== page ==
of an oral history interview of Schmitt; and awards, diplomas, and citations received by Schmitt.
Additional material in the Smithsonian Archives that relates to Schmitt can be found in the records of the Division of Marine Invertebrates, United States National Museum
(Record Units 233 and 235) and its successor, the Division of Crustacea, National Museum of Natural History (Record Unit 307), and the records of the Departments of Biology
and Zoology, United States National Museum (Record Units 143, 242, and 243).
Waldo LaSalle Schmitt (1887-1977) was born in Washington, D.C. He developed an early interest in natural history, studying the flora and fauna of the District of Columbia
and nearby Maryland. He received the B.S. degree from George Washington University in 1913; the M.A. degree from the University of California in 1916; and his Ph.D. from George
Washington University in 1922. In 1948, he received an honorary Doctor of Science degree from the University of Southern California.
Schmitt began his career in government service in 1907 as an Aide in Economic Botany for the U.S. Department of Agriculture. He served in that position until 1910 when
he was appointed Scientific Aide in the Division of Marine Invertebrates of the United States National Museum (USNM). At USNM, he became acquainted with Mary Jane Rathbun
and began to develop his interest in the study of crustacea. From 1911 to 1914, Schmitt served on the staff of the United States Bureau of Fisheries as Scientific Assistant
and Naturalist aboard the Albatross during its cruises along the west coast of America and Alaska. Crustacean collections surveys made on the Albatross provided
the material for Schmitt's M.A. thesis, "The Marine Decapod Crustacea of California." In 1915, Schmitt returned to the United States National Museum as Assistant Curator in
the Division of Marine Invertebrates. From 1915 to 1920, he also served as part-time instructor of Zoology at George Washington University. In 1920, Schmitt was named Curator
of the Division of Marine Invertebrates and remained in that capacity until 1943 when he was appointed Head Curator of the Department of Biology. The Department of Biology
was split into the Departments of Zoology and Botany in 1947, with Schmitt as Head Curator of Zoology. Upon his retirement in 1957, Schmitt was named Honorary Research Associate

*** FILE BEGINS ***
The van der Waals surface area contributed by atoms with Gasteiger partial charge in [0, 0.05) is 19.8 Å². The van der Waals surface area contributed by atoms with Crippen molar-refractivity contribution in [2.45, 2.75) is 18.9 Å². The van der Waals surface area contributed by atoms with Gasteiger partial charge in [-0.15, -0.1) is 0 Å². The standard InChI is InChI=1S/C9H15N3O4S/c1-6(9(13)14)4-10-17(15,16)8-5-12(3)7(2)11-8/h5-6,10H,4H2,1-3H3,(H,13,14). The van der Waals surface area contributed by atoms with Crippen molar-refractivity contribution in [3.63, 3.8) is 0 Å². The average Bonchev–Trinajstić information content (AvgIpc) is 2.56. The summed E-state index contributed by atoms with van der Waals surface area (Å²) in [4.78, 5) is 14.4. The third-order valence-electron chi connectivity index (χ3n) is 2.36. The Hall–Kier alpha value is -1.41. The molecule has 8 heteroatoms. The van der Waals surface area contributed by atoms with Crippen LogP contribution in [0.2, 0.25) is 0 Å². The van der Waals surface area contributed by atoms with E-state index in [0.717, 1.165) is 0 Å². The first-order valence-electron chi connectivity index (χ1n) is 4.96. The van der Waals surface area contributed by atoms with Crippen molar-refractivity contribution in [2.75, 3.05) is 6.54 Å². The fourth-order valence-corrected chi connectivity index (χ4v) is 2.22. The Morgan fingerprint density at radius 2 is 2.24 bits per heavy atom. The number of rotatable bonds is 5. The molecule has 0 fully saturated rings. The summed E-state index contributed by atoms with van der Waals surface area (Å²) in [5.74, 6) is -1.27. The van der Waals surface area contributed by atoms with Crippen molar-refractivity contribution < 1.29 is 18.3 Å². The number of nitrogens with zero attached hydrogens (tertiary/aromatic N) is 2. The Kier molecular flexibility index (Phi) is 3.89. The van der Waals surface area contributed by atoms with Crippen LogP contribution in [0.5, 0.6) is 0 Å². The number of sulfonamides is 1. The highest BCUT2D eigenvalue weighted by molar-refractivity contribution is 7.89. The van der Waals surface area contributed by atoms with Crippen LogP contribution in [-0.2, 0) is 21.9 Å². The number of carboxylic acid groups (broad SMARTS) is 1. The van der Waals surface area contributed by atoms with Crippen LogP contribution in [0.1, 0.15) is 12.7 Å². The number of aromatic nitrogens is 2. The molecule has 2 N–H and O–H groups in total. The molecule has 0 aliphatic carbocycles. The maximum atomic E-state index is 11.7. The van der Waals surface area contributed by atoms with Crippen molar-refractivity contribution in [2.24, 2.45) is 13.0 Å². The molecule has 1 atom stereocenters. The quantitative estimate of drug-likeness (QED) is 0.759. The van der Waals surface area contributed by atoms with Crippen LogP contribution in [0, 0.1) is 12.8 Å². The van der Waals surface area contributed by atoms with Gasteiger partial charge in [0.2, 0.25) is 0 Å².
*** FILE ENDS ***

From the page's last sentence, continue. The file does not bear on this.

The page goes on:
and continued his association with the Smithsonian Institution until his death on 5 August 1977.
Schmitt participated in numerous biological expeditions and field trips during his career. Under the auspices of the United States Bureau of Fisheries, he spent the summer
of 1918 studying the life history of the spiny lobster at the Scripps Institution, La Jolla, California. During the summers of 1924 and 1925, Schmitt was at the Carnegie Institution's
Marine Laboratory at Tortugas, Florida, surveying the crustacean fauna of the area, identifying crustaceans found in the stomachs of fishes, and taking underwater photographs.
He also participated in field work at Tortugas during the summers of 1930, 1931, and 1932. In 1925, Schmitt was awarded the Smithsonian's Walter Rathbone Bacon Traveling Scholarship
"for the study of the fauna of countries other than the United States." The scholarship enabled him to collect marine invertebrates along the east coast of South America from
August to December, 1925, and on the west coast from August 1926 to May 1927.
During the years 1933 to 1935, Schmitt was a member of three expeditions to the Galapagos Islands sponsored by G. Allan Hancock of Los Angeles, California. While on these
trips, Schmitt became acquainted with a group of utopian colonists on Florena Island in the Galapagos, who attracted considerable attention in the world press by their intrigues
and mysterious behavior. As a guest of G. Huntington Hartford, he explored and collected in the West Indies on the Smithsonian-Hartford West Indies Expedition of 1937. In
1938, Schmitt was chosen by the White House to accompany President Franklin D. Roosevelt as Naturalist on the Presidential Cruise to Clipperton, Cocos, and the Galapagos Islands.
In 1939, Schmitt was a member of the Hancock South America Expedition and he served as the Biologist in charge of field operations on the first United States Fish and Wildlife